LED Travel Clock
Although I've built a lot of
clocks over the years, I
needed one more, one I could take with me on a trip. Since size and
weight were a factor, I decided to look for a commercially built clock.
I found a few candidates and even bought one, but the display was
unsuitable. Then I found a clock
kit that looked good, from a Chinese outfit called Banggood, for a
very attractive price, which I bought. (Update: there are newer, less expensive models with more features available on ebay.) In case the link doesn't work
anymore, the clock (in its optional clear plastic case) looks like this:
clock has a large bright (too bright for night use) LED display. It is
easy to build and looks great. It has a STC15F204EA microprocessor and
a DS1302 RTC, and two tiny pushbuttons on the side, which cannot be
reached when the clock is inside the optional case! Power is supplied
by a small 5V wall wart. Here is the spec
sheet. All the clock programming is done by these
two buttons, which is where the difficulties arise. Try as I might, I
could not consistantly program the clock. After wasting an hour, and because of the unreachable buttons, I
decided to build my own clock after all. But that display was so nice,
how could I make use of it? The problem was, the displays are soldered
on the bottom side of the PCB, so you lose access to the circuit board.
No way I could unsolder them either. I decided to take the following
- Throw out the optional plastic case
- Place the unit inside a larger case
- Build a daughter board with an ATmega88
- Using a 20 pin male header, connect the daughter
board to the relevant pins of the STC socket
- Include a rotary encoder, and ignore their
the 8 330 ohm LED current limiting resistors with 6.8K resistors*, to dim
the display. These could be unsoldered and removed from the top of the
circuit board thanks to the plated-through holes.
found a very nice aluminum project box in my collection, cut a large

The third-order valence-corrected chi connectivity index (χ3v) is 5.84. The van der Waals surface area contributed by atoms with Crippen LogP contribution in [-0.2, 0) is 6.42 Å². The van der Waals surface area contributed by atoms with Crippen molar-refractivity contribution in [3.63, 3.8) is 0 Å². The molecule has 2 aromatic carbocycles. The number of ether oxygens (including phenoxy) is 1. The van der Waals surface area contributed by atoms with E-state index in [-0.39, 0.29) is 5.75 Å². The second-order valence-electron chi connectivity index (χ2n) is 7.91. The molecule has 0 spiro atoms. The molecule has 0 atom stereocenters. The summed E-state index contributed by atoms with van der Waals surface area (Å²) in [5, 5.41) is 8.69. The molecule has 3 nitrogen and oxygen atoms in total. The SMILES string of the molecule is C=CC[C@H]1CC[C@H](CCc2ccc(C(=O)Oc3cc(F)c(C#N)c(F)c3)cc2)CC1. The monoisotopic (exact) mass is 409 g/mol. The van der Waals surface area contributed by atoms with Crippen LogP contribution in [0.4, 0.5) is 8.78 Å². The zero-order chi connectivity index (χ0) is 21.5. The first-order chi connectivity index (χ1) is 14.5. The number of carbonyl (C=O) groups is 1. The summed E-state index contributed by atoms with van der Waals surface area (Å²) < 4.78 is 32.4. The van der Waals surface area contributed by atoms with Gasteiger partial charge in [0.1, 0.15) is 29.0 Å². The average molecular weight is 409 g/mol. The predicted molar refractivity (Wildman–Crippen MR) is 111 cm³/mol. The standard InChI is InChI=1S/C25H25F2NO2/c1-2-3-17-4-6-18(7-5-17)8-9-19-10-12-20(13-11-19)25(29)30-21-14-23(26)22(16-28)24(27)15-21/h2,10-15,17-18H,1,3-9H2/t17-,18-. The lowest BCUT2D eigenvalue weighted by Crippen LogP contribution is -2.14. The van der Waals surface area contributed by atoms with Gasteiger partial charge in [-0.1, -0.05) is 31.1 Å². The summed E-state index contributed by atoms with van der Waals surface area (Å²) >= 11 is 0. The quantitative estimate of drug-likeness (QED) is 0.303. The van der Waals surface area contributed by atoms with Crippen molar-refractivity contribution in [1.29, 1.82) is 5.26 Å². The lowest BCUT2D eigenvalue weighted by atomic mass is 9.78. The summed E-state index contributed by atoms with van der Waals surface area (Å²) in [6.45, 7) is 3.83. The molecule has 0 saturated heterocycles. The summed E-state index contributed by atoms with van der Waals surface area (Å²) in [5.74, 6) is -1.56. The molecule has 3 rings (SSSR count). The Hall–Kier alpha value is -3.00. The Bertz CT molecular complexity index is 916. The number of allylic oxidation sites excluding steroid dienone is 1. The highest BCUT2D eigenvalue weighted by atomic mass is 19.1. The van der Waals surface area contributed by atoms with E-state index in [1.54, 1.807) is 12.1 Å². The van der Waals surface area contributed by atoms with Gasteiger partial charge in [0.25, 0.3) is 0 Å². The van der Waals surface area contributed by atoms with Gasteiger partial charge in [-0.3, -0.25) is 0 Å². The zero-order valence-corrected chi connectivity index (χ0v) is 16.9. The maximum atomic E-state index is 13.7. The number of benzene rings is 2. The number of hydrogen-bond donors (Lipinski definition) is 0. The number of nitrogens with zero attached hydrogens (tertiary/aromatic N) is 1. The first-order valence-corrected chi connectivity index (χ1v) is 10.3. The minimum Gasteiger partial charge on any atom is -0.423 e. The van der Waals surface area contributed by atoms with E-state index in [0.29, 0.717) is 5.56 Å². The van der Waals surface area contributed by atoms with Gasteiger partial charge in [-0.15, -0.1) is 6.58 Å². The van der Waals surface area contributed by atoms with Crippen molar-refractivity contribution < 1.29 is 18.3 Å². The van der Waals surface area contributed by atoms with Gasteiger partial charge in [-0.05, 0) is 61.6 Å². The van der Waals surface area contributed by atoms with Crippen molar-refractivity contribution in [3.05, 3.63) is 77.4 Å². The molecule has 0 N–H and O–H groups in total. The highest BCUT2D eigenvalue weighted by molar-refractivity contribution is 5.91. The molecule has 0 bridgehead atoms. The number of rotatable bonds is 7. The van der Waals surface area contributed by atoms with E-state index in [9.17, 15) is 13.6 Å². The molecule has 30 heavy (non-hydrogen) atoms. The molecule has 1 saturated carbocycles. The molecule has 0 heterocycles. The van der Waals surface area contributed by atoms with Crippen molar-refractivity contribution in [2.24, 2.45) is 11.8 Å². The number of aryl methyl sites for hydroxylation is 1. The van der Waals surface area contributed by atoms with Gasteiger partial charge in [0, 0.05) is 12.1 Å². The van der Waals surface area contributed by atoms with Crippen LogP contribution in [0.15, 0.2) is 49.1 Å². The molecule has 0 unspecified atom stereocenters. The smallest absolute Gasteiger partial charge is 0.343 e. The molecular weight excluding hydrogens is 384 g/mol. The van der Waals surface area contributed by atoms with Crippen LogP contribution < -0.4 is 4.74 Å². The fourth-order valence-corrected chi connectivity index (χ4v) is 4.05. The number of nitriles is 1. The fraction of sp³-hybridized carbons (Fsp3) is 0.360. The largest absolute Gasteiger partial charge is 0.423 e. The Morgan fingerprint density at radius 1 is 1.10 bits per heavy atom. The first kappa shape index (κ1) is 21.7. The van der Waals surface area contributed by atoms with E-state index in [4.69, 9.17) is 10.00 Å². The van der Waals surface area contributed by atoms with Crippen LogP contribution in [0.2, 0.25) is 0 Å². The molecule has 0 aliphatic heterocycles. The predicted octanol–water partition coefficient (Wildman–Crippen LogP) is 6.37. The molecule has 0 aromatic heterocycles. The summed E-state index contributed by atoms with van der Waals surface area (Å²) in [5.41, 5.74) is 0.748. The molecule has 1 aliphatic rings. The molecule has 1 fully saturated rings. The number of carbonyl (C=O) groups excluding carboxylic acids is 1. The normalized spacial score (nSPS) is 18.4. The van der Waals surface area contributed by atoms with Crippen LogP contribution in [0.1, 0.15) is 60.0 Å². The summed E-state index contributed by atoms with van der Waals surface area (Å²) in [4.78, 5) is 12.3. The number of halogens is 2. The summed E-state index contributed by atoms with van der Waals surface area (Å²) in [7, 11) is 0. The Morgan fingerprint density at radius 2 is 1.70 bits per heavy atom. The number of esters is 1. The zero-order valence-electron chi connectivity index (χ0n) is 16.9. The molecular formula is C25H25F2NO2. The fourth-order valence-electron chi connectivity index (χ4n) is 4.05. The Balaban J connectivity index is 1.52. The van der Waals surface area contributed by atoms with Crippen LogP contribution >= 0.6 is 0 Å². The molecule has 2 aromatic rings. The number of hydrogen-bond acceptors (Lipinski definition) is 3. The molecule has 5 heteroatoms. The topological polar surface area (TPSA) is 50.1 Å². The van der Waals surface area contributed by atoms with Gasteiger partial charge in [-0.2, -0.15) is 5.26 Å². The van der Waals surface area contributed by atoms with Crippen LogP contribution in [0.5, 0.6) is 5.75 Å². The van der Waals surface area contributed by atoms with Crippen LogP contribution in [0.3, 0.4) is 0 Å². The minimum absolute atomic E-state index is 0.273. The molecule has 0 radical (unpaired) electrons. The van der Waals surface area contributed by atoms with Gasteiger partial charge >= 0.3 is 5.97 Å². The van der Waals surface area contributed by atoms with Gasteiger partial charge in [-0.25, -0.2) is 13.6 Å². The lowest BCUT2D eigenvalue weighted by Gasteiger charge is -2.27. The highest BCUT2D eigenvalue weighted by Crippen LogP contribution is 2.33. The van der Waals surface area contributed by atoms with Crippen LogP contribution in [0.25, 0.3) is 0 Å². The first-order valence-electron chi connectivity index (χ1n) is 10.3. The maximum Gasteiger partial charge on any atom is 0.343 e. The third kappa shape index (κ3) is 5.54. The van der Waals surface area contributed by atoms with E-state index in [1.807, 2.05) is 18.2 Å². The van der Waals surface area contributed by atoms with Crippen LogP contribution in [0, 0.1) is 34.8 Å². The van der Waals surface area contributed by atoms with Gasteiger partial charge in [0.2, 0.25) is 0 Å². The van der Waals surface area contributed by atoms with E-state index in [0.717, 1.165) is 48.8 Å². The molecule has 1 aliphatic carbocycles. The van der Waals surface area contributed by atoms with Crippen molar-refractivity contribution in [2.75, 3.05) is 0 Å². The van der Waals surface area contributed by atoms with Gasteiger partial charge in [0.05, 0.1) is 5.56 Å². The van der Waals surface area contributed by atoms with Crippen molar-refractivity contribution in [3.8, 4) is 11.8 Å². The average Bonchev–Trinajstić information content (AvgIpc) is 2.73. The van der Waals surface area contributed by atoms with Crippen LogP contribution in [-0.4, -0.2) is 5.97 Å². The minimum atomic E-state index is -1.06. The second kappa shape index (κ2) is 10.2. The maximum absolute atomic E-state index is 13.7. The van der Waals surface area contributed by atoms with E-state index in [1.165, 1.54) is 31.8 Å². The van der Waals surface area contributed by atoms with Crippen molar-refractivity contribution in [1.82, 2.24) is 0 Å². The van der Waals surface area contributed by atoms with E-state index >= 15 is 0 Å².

hole for the LED display, and glued the original unit in place. I cut a
hole in the side panel for the power cord, which goes to the daughter
board. The rotary encoder is mounted on the daughter board, mounted to
the front panel which holds it all in place. Now the ATmega88 is in
control, and I know how to program it.
board consists of the ATmega88, a power socket, a programming header, a
rotary encoder and a power line decoupling capacitor. I used the
original schematic, just assigning ATmega88 pins to the
that the STC micro controlled.
pins not used
Vcc is applied from the daughterboard to the main circuit
board through a diode such as 1N4001. I found this to be necessary
because without it, the LED displays do not turn on and off properly.
The common anode LED displays are switched using four PNP
transistors, which need their bases driven close to the Vcc rail to
turn off completely. With a Vcc of 5 volts, the ATmega88 output ports
turned on only deliver around 4.3V, insufficient to fully turn these
transistors off. The diode drops the main board Vcc enough so
that the transistors can be driven fully off.
rotary encoder is a model EC11-1B-18T made by
Changzhou Xinze Electronic Co. It is very similar mechanically and
electrically to the CTS
series 290 rotary
encoder I used before. As a bonus it is easy to panel mount, (as long
as you can find a nut that fits it), and works quite well.
decimal point on the last digit indicates PM if on, and AM if off. The
decimals on digits 2 and 3 make up the colon between hours and minutes,
and are always on. The decimal on the first digit indicates whether the alarm
is on or off.
the clock is simple. Twisting the encoder knob turns the alarm on and off. Press
encoder button and programming mode is entered. If the alarm is on when
the button is pressed, the alarm time is displayed and may be
changed. Otherwise the clock time can be set. First hours blink, and
twisting the knob changes the hours. Press the button and minutes blink
and may be similarly changed. Press the button and you return to nornal
clock display. Keep in mind that when clock time programming is
complete, the time is updated in the DS1302 with seconds=zero.
When power is off the DS1302 is powered by its battery, a CR1220
coin cell. Alarm time and setting is stored in EEPROM so it will not be
really. I tried 1K then 4.7K, both too bright in a dark room. Unless
you like an alarm clock+nite light. I suggest that if you build
the kit, use a 16 pin DIP socket in place of the 8 resistors, if it
fits. Then you can use a DIP resistor, then it's easy to try different
values. Update 2017-08: newer versions of this clock kit are available
that have filters that go over the LED display and improve the contrast
greatly. They also figured out how to make the programming buttons
accessible. But programming it is still a PITA, and it forgets all its
settings when the power fails.
source code for the travel clock
to VE3LNY's AVR Project Page